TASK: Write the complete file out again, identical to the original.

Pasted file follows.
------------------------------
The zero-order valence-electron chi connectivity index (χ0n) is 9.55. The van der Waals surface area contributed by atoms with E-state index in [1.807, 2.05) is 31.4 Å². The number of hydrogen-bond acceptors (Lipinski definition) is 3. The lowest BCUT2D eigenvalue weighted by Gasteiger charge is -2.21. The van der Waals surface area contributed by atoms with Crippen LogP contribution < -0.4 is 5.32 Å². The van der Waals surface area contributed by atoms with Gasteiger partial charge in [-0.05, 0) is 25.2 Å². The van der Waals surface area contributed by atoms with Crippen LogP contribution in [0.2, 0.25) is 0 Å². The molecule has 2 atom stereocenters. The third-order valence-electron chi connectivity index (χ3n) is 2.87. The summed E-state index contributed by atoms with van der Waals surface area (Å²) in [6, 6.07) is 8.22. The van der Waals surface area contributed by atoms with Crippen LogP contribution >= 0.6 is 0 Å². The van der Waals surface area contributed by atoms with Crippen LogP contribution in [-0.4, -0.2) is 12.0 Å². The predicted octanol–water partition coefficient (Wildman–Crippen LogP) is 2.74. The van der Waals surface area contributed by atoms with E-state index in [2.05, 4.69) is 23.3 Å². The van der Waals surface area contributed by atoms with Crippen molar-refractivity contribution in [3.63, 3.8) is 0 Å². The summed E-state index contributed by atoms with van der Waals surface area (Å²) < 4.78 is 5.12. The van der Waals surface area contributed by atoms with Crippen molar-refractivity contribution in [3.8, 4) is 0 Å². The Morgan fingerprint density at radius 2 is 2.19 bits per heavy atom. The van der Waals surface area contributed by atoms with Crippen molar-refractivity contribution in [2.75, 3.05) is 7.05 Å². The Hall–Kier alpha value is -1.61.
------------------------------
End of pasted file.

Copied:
The zero-order valence-electron chi connectivity index (χ0n) is 9.55. The van der Waals surface area contributed by atoms with E-state index in [1.807, 2.05) is 31.4 Å². The number of hydrogen-bond acceptors (Lipinski definition) is 3. The lowest BCUT2D eigenvalue weighted by Gasteiger charge is -2.21. The van der Waals surface area contributed by atoms with Crippen LogP contribution < -0.4 is 5.32 Å². The van der Waals surface area contributed by atoms with Gasteiger partial charge in [-0.05, 0) is 25.2 Å². The van der Waals surface area contributed by atoms with Crippen LogP contribution in [0.2, 0.25) is 0 Å². The molecule has 2 atom stereocenters. The third-order valence-electron chi connectivity index (χ3n) is 2.87. The summed E-state index contributed by atoms with van der Waals surface area (Å²) in [6, 6.07) is 8.22. The van der Waals surface area contributed by atoms with Crippen LogP contribution >= 0.6 is 0 Å². The van der Waals surface area contributed by atoms with Crippen LogP contribution in [-0.4, -0.2) is 12.0 Å². The predicted octanol–water partition coefficient (Wildman–Crippen LogP) is 2.74. The van der Waals surface area contributed by atoms with E-state index in [2.05, 4.69) is 23.3 Å². The van der Waals surface area contributed by atoms with Crippen molar-refractivity contribution in [3.63, 3.8) is 0 Å². The summed E-state index contributed by atoms with van der Waals surface area (Å²) < 4.78 is 5.12. The van der Waals surface area contributed by atoms with Crippen molar-refractivity contribution in [3.8, 4) is 0 Å². The Morgan fingerprint density at radius 2 is 2.19 bits per heavy atom. The van der Waals surface area contributed by atoms with Crippen molar-refractivity contribution in [2.75, 3.05) is 7.05 Å². The Hall–Kier alpha value is -1.61.